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Risotto alla Bolognese

December 2, 2008

In my family, risotto is the ultimate comfort food. Rather than looking to fried chicken or a pint of Ben & Jerry’s (although the pint is a relatively close second), we go for a big bowl of homemade risotto. The other night (and by the other night, this was really several weeks ago when this originally should have been posted), my mom and I were both craving risotto–me because risotto always sounds good, and her because it had been a bad day. Ragu alla bolognese is another comforting food, so we decided to combine the two. We made a quick version of ragu (below) and the risotto. Mixing them together created a hearty, warm-you-up-from-the-inside-out-on-a-rainy-day, delicious risotto. Risotto is so creamy and smooth on its own, but adding the sauce provided more depth, texture, and flavor to the arborio. With the weather turning cooler and the days getting shorter, the risotto alla bolognese (as I like to call it) is the perfect end to any type of day.

Ragu (quick version)


1-1/2 Tablespoons olive oil

1/2 onion, finely chopped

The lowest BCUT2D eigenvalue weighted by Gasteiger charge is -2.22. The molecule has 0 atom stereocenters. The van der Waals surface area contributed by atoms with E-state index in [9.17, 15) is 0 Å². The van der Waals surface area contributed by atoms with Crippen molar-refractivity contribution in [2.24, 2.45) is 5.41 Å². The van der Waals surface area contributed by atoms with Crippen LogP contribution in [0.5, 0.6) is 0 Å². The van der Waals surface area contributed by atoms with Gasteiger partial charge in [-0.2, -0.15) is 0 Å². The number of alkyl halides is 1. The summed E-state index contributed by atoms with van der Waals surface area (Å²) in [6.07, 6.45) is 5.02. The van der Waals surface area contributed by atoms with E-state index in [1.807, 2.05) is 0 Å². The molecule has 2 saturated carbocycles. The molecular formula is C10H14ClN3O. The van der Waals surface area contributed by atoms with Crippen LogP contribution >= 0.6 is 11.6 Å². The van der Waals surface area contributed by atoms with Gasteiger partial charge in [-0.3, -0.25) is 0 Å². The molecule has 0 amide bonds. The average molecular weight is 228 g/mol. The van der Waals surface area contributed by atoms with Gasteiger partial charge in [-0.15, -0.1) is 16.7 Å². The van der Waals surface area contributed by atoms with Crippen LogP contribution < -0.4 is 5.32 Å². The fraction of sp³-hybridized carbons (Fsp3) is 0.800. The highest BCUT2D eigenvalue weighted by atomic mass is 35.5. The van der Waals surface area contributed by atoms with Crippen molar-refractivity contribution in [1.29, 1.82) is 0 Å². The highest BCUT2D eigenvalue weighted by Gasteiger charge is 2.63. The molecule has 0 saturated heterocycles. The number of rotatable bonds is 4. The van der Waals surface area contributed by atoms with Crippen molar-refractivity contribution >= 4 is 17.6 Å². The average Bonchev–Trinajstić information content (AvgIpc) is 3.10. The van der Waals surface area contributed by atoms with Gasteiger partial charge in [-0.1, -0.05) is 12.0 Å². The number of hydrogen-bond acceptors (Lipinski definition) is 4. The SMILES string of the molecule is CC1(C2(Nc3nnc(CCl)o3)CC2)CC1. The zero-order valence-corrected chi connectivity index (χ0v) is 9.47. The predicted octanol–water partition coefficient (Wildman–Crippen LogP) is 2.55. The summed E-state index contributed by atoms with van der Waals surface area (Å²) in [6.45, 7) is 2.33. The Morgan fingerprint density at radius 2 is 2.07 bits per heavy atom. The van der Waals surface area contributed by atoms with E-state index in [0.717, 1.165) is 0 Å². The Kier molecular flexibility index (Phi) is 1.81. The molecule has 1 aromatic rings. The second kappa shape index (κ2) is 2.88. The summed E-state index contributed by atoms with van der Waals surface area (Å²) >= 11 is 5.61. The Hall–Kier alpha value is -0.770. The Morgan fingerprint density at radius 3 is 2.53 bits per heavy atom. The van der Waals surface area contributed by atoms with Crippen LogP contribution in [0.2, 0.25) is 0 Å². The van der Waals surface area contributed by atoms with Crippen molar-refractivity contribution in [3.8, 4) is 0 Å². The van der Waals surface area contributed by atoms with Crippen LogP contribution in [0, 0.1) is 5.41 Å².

1 carrot, finely chopped

1 celery stalk, finely chopped

1/2 lb. ground beef (or turkey, if you prefer)

Pinch of salt and pepper

1 large can of stewed tomatoes or tomato puree


Pour olive oil in large cooking pot. Add chopped onion and cook over medium-low heat until tender. Add carrot and celery and cook for another 3 to 4 minutes, stirring frequently. (Note: You can also add a chopped clove of garlic, but it’s not necessary.)

Add ground meat and stir into ingredients, breaking it apart as it cooks. When lightly browned, add salt and pepper. (Note: You can also add a cup of red wine–a cabernet or burgundy is best–if you have the time and desire; just make sure it is completely absorbed before adding the tomatoes.)

Add tomatoes and stir well into other ingredients. Turn heat down to low/simmer and cook for 10 to 15 minutes.

Chef’s note: The nice thing about this abbreviated version of Ragu alla Bolognese is that you can cook it quickly to add to your risotto or you can keep it on longer to soak up more of the flavors before adding it to your risotto.

One Comment leave one →
  1. January 6, 2015 10:57 pm

    That’s cleared my thoughts. Thanks for cotbuinrting.

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